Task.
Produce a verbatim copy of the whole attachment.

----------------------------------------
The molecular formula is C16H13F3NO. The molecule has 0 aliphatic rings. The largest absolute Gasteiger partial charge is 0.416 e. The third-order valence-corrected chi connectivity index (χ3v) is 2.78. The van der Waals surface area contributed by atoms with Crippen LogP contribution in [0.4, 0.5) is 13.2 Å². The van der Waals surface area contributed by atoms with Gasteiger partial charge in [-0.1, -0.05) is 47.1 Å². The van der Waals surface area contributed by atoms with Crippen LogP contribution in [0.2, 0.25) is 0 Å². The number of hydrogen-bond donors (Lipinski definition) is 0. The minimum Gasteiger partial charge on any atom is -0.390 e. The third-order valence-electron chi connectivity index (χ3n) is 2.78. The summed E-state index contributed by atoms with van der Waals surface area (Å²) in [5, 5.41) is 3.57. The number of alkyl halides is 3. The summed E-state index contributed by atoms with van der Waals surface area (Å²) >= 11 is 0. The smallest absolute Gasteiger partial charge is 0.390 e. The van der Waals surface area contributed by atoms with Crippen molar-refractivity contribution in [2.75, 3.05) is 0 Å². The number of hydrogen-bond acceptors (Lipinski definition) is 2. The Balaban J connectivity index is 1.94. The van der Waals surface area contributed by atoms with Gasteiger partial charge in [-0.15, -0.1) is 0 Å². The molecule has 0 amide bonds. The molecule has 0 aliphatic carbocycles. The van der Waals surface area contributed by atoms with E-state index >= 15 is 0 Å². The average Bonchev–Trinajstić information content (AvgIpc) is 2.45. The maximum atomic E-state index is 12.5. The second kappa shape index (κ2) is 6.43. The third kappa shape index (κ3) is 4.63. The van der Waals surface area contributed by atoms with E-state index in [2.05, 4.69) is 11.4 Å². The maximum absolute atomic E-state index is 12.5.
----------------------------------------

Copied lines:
The molecular formula is C16H13F3NO. The molecule has 0 aliphatic rings. The largest absolute Gasteiger partial charge is 0.416 e. The third-order valence-corrected chi connectivity index (χ3v) is 2.78. The van der Waals surface area contributed by atoms with Crippen LogP contribution in [0.4, 0.5) is 13.2 Å². The van der Waals surface area contributed by atoms with Gasteiger partial charge in [-0.1, -0.05) is 47.1 Å². The van der Waals surface area contributed by atoms with Crippen LogP contribution in [0.2, 0.25) is 0 Å². The number of hydrogen-bond donors (Lipinski definition) is 0. The minimum Gasteiger partial charge on any atom is -0.390 e. The third-order valence-electron chi connectivity index (χ3n) is 2.78. The summed E-state index contributed by atoms with van der Waals surface area (Å²) in [5, 5.41) is 3.57. The number of alkyl halides is 3. The summed E-state index contributed by atoms with van der Waals surface area (Å²) >= 11 is 0. The smallest absolute Gasteiger partial charge is 0.390 e. The van der Waals surface area contributed by atoms with Crippen molar-refractivity contribution in [2.75, 3.05) is 0 Å². The number of hydrogen-bond acceptors (Lipinski definition) is 2. The Balaban J connectivity index is 1.94. The van der Waals surface area contributed by atoms with Gasteiger partial charge in [-0.15, -0.1) is 0 Å². The molecule has 0 amide bonds. The molecule has 0 aliphatic carbocycles. The van der Waals surface area contributed by atoms with E-state index >= 15 is 0 Å². The average Bonchev–Trinajstić information content (AvgIpc) is 2.45. The maximum atomic E-state index is 12.5. The second kappa shape index (κ2) is 6.43. The third kappa shape index (κ3) is 4.63. The van der Waals surface area contributed by atoms with E-state index in [2.05, 4.69) is 11.4 Å². The maximum absolute atomic E-state index is 12.5.